My youngest had several zoom orientation sessions for her school year, which starts tomorrow. She’s entering sixth grade, which in Texas in middle school, and is at a new school. Learning to manage a new school, trying to meet other kids at a new school, and trying to understand the expectations and processes of virtual schooling has made sixth grade a pretty daunting new task.
We’re very lucky to be able to offer her an education that, by all appearances, will be engaging and offer her the chance to do substantive work – even if it is remotely. She also appears to have the technology expectations well in hand, her public school appears to have done a marvelous job of preparing her – she, well, zoomed through the online training with zero problems or hiccups.
So, while this isn’t the ideal situation and it’s certainly not what I would have chosen for her start to middle school, it seems to me that the kids in our house will be alright. My husband and I, on the other hand, seem to be entering into a period of fatigue and malaise at the start of our sixth month at home. I think it’s the inability to plan for the future that’s really stressful. We don’t know when this end or when we will start to recognize our daily routine. We don’t know when we’ll be confronted with either new things or familiar routines.
Watching my daughter master new processes with ease reminded me of a thing that’s been missing in my own routine lately. Learning new things. When I teach a DBT skills class, we spend a significant amount of time on emotional regulation techniques. These are the items of self care and life construction that allow us to feel generally good so as to not be SO upset about the daily slings and arrows of life. If I feel generally cared for and satisfied, I’m less likely to be upset if another driver cuts me off on my commute home than if I’ve had a stressful day and am feeling resentful and tired from the demands on my time and lack of self care.
I think this is one of the ways that travel is such an extraordinary way to practice and learn self care routines. Being among a new culture requires multiple acts of learned mastery in a single day. I remember the first time I successfully navigated the Parisian subway on my own and without reference to a guidebook for specific route instructions. Or the first time I managed to order off a menu in Spain without reference to the English language version. Being amongst a new culture is a fantastic way to witness new ways of doing the things that you do every day at home and to have to engage your mind to learn how to incorporate those ways into your behaviors.
At the beginning of this whole pandemic nightmare, I think people were energized by adapting to their new normal. Even if that new normal wasn’t what we would want it to be, it was new. We were engaged in understanding our changed culture and practices. There was also a burst of distraction energy – we worked to try new things so as to keep entertained and because it felt like a chance to do those new things that wouldn’t last forever. Now the monotony of this and realizing it might very well last a long time have set in and we feel too tired to try new things.
I would argue, though, that this is exactly when we need that bread-baking, house painting, new thing kind of energy. We need to build opportunities to master new skills into our routines, even as we feel so fatigued and run down. Counter-intuitively, the more we do that and the more we’re able to break up the time and give our brains new challenges, the better we’ll feel.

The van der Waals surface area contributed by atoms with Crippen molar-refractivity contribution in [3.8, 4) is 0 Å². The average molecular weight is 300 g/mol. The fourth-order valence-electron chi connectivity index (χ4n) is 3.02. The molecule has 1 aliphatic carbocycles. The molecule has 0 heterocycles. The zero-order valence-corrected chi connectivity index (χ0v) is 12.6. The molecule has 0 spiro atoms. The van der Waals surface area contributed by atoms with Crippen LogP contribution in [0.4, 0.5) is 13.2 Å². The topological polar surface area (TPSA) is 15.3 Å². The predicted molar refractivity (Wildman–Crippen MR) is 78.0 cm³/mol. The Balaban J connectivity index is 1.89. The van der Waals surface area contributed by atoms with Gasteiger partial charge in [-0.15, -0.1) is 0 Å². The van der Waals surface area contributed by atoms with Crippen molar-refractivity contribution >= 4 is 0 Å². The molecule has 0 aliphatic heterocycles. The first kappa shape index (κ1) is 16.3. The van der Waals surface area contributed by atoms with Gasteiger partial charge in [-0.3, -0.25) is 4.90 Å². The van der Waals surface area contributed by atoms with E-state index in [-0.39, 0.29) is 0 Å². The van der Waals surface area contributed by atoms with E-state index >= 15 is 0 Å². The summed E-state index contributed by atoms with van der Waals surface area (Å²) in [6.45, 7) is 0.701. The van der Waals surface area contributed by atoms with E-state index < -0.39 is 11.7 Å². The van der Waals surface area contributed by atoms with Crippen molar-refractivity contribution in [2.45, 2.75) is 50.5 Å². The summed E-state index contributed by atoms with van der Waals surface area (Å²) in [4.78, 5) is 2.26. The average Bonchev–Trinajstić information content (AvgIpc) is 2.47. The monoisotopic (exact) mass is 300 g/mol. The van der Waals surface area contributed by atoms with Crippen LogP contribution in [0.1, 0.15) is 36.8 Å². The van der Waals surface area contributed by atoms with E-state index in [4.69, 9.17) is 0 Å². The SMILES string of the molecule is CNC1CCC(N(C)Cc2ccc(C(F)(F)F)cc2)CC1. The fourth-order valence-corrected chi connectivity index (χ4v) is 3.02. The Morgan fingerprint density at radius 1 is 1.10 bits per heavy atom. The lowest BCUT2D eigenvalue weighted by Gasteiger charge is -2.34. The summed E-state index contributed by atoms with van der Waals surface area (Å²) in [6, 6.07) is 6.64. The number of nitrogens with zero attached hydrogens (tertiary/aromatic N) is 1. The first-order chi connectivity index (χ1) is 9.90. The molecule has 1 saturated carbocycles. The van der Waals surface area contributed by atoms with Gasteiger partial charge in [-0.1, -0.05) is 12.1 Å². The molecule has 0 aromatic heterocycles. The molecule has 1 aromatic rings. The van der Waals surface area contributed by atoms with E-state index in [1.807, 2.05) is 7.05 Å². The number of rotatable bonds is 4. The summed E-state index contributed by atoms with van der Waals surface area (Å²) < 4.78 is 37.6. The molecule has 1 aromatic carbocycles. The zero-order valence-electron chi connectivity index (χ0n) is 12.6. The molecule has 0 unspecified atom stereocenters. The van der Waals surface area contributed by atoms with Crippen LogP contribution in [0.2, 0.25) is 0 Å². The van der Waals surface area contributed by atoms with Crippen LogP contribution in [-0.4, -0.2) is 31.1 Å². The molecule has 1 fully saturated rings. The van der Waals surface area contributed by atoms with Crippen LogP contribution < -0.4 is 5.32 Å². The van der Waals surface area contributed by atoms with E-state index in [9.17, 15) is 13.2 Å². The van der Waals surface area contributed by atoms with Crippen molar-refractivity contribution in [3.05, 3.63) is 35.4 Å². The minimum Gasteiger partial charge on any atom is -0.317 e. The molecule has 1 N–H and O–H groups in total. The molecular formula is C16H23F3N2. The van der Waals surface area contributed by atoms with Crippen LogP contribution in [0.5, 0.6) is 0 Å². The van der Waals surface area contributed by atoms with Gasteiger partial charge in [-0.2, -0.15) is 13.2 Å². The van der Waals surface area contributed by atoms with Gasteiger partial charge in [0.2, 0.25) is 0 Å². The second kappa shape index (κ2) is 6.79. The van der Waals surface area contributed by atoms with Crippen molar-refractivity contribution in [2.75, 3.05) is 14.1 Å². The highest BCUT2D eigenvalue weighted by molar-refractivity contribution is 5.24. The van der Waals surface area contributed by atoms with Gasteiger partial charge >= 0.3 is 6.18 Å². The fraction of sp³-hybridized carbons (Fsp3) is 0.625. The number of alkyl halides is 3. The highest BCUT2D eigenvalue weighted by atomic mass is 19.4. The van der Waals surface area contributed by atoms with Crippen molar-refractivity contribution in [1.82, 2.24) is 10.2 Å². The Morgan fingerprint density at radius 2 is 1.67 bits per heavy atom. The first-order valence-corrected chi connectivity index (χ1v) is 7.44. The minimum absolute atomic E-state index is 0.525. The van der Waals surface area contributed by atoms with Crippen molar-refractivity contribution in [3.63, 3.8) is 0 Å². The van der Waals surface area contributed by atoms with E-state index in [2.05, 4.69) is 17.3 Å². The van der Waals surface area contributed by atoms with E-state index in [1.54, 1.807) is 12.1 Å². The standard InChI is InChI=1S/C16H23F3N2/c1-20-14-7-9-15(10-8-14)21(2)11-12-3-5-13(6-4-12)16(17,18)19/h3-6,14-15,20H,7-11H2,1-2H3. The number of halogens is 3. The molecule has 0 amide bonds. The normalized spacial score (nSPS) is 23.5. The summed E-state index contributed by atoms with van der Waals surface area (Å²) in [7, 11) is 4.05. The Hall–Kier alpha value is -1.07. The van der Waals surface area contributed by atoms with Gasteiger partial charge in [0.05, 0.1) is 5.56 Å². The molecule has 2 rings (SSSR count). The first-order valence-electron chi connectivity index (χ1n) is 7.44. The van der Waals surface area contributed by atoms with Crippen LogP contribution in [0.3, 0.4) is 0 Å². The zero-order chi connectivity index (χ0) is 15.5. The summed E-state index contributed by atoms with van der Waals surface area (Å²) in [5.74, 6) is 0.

We can’t travel, which would be a great way to introduce something new, but I’ve been watching some Rick Steves (the PBS travel show host, he’s always been a not-so-secret favorite of mine from my first trip to Europe on which his book, Europe Through the Back Door was a guide and founding text) on a regular basis because it gives me a vicarious thrill of the new. It inspires me to dream, a thing that seems to have been run out of me by the constant drum beat of staying home and staying safe (which are so important). I’ve been trying to find episodes I haven’t seen about places that I haven’t been to. Anthony Bourdain’s Parts Unknown is also good for this vicarious travel.
Learning new skills – photo editing, painting, puzzles, new games, have also helped a little with the general feeling of sadness permeating another school year starting at home.
Watching my daughter I was struck by how resilient and resourceful she is. How she’s adapting and moving forward. I’m finding it harder to let go of my ideas about how it should be and how I wish it was. Normally I love the start of the school year. The thrill of new discovery and new routine. The joy of rejoining friends after a summer away. I think part of my sadness is grief as well as monotony. This doesn’t feel how I always expect the start of a school year to feel.
Additionally, I’m grieving not just the school year we didn’t get, but the loss of some of my belief that America will always pull together and solve any crisis it is confronted with. I haven’t felt that positivity lately and it’s hard to process that loss without the counterbalance of the optimism of the opportunity the new school year shows me each year that America can bring.
So I guess the point of all of the above is that we have to just take the next step forward, even if its sad and not the step we wish we were taking. Try to add some new to our routines wherever we can find it and just carry on.